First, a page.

August 22, 2014 at 12:50 AM
WEST ORANGE, NJ - West Orange High School Principal Hayden Moore is a man in motion. He manages a huge staff of teachers, aides, and administrators as the high school prepares to greet nearly 2,100 new and returning high schoolers on Sept. 4. It’s a daunting task, but Moore and his staff, including Assistant Principals Annette Towson, Kimberly Mancarella, Lesley Chung and Lou Della Pia, are up for the challenge.
TAP into West Orange sat down with Moore and Towson for feedback on the Rotating Drop schedule that debuted in the 2013-2014 school year. In addition, they provided updates on returning programs, new curriculum, building repairs, and much more.
The new block scheduling program of alternating A, B, C, and D days with a school-wide common lunch and longer class periods created huge logistical and physical changes to accommodate the new approach. Those issues were addressed throughout the school year as students quickly settled into their new routine and enjoyed an approximate 45-minute lunch period.
“The Rotating Drop worked well for us last year,” Moore began. “The staff and students acclimated well; we made good use of increased instructional time, and the feedback was positive.”
An additional benefit was a reduction in discipline issues, which normally occurred as students filled the hallways during class changes.
The successful Junior Air Force ROTC program is expanding to include an additional 20 students, bringing the number to approximately 80.
“We’re extremely proud of the program,” noted Moore. “The cadets handle all the flag and citizenship components of our events and recognize our veterans. They are establishing a tradition here at WOHS.”
The Institute of Math and Science (IMS) returns along with the Institute for Humanities (IH) and the new Institute for Citizenship Empowerment (ICE). IH will have a focus on English and History and ICE will focus on politics and diplomatic relations.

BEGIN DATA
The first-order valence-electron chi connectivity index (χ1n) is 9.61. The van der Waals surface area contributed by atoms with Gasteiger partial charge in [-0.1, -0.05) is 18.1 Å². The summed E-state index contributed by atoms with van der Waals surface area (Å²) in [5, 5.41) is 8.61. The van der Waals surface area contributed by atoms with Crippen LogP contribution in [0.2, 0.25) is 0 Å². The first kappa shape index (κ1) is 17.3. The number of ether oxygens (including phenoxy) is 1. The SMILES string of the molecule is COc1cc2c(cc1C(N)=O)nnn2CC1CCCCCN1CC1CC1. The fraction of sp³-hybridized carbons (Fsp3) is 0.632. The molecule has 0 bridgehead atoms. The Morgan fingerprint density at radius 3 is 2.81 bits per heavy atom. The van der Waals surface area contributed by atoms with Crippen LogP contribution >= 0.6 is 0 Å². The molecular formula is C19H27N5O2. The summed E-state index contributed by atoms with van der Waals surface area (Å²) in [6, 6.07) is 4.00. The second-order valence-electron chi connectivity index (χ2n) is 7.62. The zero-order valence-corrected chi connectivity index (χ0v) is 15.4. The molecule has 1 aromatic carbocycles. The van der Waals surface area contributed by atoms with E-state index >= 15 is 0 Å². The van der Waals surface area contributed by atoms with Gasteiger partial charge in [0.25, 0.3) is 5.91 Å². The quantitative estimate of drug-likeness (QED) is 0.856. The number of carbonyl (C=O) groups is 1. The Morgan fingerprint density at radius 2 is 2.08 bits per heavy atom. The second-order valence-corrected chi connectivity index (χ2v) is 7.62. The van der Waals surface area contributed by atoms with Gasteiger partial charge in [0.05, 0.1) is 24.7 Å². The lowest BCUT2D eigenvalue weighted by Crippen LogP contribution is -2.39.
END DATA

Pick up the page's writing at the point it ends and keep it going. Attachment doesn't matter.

Advancement Via Individual Determination (AVID) also returns with the ROTC, English as a Second Language (ESL) and the revamped Mountaineer Academy.
“Each year we survey the students in the institutes for feedback,” said Towson. “We expanded the institute offerings because not all students fit into IMS.”
Other new course offerings include Sustainable Technologies, Drama, Engineering and Technology, and Forensic Science. Athletics, music, art, and after school clubs are numerous and students are encouraged to get involved to find their niche.
Clearly, preparation for PARCC testing is a huge challenge for the coming school year, and Tap into West Orange believes that will be true of all schools in West Orange that must grapple with online standardized testing for grades 3-11. Moore and Towson acknowledged the complexity of orchestrating testing for 1,500 students on various types of pads, laptops, desktops, books, and tablets; learning how to take the test; having the keyboarding skills to complete the test; and having the technology integrated to accomplish it will be ongoing.
Several repair and capital improvement projects were addressed during the summer hiatus. Compressors were replaced in the Pleasant Valley Way building and a computerized web-based control system was installed in the Tarnoff cafeteria in an effort to "sync" the three buildings and fix the problem of fire alarms going off. Boilers at Conforti and PVW were repaired to address inconsistent heat issues. Landscaping, field maintenance, parking lot and sidewalk repair were completed.
The leaking roof in the Library Media Center was repaired, with additional roof repair/replacement down the road. The district is expected to begin an electrical study in an effort to switch to district-wide LED lighting.
Annette Towson, who works closely with Moore on scheduling and curriculum, enthused about the various opportunities offered to students throughout the year. “Some of our students went to the NYC Ballet, the Metropolitan Museum of Art, Rutgers School of Engineering and Stevens Institute,” she noted.
“This year will have even more requirements for our students to attend special science lectures.”
As the high school continues to move into a more data-driven arena, ongoing surveys, feedback and adaptations are the norm. Courses and curriculum must always be evaluated and changed to meet the needs of the students.
“We’re always striving to improve here at the high school,” said Towson. “You’re not doing your job if everything is status quo.”
(Editor's Note: This is the first in a series of articles previewing the 2014-2015 school year in West Orange Public Schools.)